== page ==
Direct investment booms in South Africa

By Bernard Sathekge (South Africa News)  

South African direct investment in Africa has increased four times the rate of overall foreign direct investment coming into the country, according to the latest survey by the South African Institute of Race Relations.

FUTURE GROWTH: Africa is predicted to be the new growth area for investments as the markets there are expanding rapidly. Picture: GALLO IMAGES

Lucy Holborn, research manager at the institute, said while South African investment in Africa accounted for only 8% of investment outside the country, the trend over the past 15 years showed that it was growing at a much faster rate.

According to the survey, since 1994 African foreign direct investment has increased from R3.8bn to R115.7bn in 2009, or 31 times.

Holborn commented that it was “absolutely a good move” for both South African companies and individuals to start concentrating on investing in the continent, considering high levels of growth in some parts of the region.

“That will also help a shortfall in trade export into the euro zone countries, which has been declining since the start of the recession in 2008 and made worse by the current European debt crisis.

“Trade flows to Europe have declined from R45bn in 2009 to R11bn in 2010, especially trade exports to the UK.

“The UK is the biggest trading partner in Europe, which is impacting enormously on South Africa exports due to the recession,” she said.

But some economists have estimated that South Africa has lost a total of R75bn in exports since the start of the European debt crisis.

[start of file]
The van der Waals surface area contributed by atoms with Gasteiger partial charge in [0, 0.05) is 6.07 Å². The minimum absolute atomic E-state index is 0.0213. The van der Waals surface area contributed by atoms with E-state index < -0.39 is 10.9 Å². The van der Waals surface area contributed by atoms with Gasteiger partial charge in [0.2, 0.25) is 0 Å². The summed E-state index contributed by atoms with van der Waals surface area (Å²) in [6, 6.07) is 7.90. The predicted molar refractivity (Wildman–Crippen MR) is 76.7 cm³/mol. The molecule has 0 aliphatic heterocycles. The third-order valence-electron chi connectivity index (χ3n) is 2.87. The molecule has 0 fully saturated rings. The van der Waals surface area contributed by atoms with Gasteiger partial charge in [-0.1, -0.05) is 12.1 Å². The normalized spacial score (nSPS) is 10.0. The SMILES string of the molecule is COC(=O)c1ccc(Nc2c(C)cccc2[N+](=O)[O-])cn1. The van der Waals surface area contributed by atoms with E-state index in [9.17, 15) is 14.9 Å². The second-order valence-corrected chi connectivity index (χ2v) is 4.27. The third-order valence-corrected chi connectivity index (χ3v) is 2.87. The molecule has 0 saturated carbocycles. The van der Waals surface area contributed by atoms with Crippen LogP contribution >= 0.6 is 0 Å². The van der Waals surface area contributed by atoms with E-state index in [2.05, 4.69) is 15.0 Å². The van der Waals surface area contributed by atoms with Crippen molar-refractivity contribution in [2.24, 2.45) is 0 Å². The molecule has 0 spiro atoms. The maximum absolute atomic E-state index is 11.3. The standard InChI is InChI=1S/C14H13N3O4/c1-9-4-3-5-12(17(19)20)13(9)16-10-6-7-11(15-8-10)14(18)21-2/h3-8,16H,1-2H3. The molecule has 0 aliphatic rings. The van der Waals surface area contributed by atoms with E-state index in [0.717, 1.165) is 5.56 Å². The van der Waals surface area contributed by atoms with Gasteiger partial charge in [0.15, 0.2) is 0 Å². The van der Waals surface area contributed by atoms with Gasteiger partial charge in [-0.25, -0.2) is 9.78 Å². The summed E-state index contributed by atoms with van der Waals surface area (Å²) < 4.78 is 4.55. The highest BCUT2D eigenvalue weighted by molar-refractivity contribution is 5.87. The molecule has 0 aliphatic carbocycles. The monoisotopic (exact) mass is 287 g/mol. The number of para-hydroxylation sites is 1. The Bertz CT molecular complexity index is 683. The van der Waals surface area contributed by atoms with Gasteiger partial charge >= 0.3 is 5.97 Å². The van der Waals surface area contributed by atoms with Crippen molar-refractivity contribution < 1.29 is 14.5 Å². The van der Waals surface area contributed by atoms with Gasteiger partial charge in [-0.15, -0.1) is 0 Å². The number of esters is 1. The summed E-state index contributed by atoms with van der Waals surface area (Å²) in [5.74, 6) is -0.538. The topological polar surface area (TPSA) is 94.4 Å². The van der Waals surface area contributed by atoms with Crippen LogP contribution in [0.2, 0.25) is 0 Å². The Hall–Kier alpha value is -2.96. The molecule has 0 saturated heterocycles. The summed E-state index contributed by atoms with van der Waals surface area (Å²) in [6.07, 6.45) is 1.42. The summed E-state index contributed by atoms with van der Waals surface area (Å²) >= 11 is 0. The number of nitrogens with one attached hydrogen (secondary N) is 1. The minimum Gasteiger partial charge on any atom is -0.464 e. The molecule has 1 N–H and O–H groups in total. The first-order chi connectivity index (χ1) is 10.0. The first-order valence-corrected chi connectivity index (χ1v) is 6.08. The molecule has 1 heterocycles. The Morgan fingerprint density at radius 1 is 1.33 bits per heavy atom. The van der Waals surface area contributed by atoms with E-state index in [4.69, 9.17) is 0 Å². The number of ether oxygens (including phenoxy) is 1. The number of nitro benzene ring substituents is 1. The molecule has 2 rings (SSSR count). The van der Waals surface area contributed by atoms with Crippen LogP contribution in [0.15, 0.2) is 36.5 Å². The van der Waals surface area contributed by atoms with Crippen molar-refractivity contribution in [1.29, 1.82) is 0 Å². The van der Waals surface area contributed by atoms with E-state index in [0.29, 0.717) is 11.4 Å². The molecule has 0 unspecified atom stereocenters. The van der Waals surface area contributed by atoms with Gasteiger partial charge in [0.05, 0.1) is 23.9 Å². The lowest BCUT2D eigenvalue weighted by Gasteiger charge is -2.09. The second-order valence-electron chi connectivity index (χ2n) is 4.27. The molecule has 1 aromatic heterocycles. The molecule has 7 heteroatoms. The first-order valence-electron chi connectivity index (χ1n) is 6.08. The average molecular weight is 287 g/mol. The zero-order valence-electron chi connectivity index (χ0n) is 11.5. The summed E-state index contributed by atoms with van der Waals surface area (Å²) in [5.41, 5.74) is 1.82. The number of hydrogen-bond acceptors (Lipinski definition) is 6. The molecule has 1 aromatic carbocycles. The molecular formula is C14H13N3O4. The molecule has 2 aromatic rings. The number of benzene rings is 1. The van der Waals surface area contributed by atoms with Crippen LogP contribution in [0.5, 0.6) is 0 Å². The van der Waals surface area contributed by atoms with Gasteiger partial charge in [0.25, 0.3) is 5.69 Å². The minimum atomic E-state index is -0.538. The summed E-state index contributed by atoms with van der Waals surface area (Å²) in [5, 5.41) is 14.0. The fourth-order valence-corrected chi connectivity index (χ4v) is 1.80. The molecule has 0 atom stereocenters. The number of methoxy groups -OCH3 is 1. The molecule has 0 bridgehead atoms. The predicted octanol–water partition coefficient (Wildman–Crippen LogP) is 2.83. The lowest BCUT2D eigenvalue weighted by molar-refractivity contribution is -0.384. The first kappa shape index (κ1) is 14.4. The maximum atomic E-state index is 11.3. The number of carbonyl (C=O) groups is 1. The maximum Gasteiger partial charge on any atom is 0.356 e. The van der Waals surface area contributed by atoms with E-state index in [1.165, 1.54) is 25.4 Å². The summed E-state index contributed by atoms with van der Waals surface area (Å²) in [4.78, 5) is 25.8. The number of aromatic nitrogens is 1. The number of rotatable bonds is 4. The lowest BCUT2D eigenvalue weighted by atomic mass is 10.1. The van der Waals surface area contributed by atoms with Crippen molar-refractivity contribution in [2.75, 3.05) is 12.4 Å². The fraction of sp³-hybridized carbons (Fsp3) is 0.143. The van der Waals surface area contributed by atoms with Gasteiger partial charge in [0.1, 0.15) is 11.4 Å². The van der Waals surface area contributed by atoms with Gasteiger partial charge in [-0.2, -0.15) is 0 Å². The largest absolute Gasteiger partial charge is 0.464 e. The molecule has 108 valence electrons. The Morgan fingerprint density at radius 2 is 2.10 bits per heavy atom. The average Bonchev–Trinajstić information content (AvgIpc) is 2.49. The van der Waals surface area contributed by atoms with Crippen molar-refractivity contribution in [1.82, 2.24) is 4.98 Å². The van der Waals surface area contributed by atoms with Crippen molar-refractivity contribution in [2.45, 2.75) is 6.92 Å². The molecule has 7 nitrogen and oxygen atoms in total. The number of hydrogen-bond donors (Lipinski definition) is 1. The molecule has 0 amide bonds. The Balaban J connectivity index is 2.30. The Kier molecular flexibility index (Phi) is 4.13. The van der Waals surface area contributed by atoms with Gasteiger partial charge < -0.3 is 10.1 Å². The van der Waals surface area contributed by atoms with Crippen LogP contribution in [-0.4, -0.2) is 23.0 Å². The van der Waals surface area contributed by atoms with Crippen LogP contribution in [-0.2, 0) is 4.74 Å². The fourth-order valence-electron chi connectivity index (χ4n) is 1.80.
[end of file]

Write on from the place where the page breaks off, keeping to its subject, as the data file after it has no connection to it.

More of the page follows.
However, said Holborn, total South African foreign direct investment stock in all countries has increased from R67.7bn in 1994 to R535.7bn in 2009.

“The data, sourced from the South African Reserve Bank, shows that the United Kingdom is the single biggest recipient of all South African foreign investment, accounting for 38% of all South African foreign assets.

“However, much of this is in the form of nondirect investment, including portfolio investment, and long- and short-term loans. Only 13% of South African investment in the UK is direct investment by South African residents,” Holborn said.

In addition, she said, the survey shows that 76% of all South African investment in Africa was direct investment and Mauritius was the biggest investment destination, followed by Mozambique, Angola and Zimbabwe.

“Most of potential markets for South Africa are based in Europe, but the trend is changing gradually as investment is growing faster in Africa.

“The more South African companies explore this African market, the more potential profit and that will also give a boost to South African domestic GDP growth.

“It is highly likely that South African investment could triple in the next decade,” Holborn said.

Stanlib chief economist Kevin Lings concurred that it was high time for South Africa to look to other places than the euro zone in order to help boost its growth because the crisis in Europe was likely to remain for sometime.

Lings said there were a lot of things happening in Africa and that the continent had been well spotted globally for plenty of opportunities.

“Export to Europe is under pressure while Africa is gaining momentum as an alternative export destination.

South Africa cannot look for growth in parts of Europe, Asia and US any more, but it must now concentrate next door and encourage its neighbours to develop their own infrastructure for business to move smoothly,” he said.

Lings said there had been an increasing number of South African companies from retail, finance, mining and banks expanding and exploring opportunities in Africa lately.

He added that the likes of Shoprite, Absa and Standard Bank were good evidence that there was growth in Africa and expected more companies to follow suit.

“China has become interested in investing in Africa over the last two years and every time when China becomes interested, the world takes notice.

Africa has been growing fast compared to other regions of the world and is attracting more investment.

“How quick it will be growing in years ahead is to be seen, but there is potential of growing further,” said Lings.


Source: The New Age

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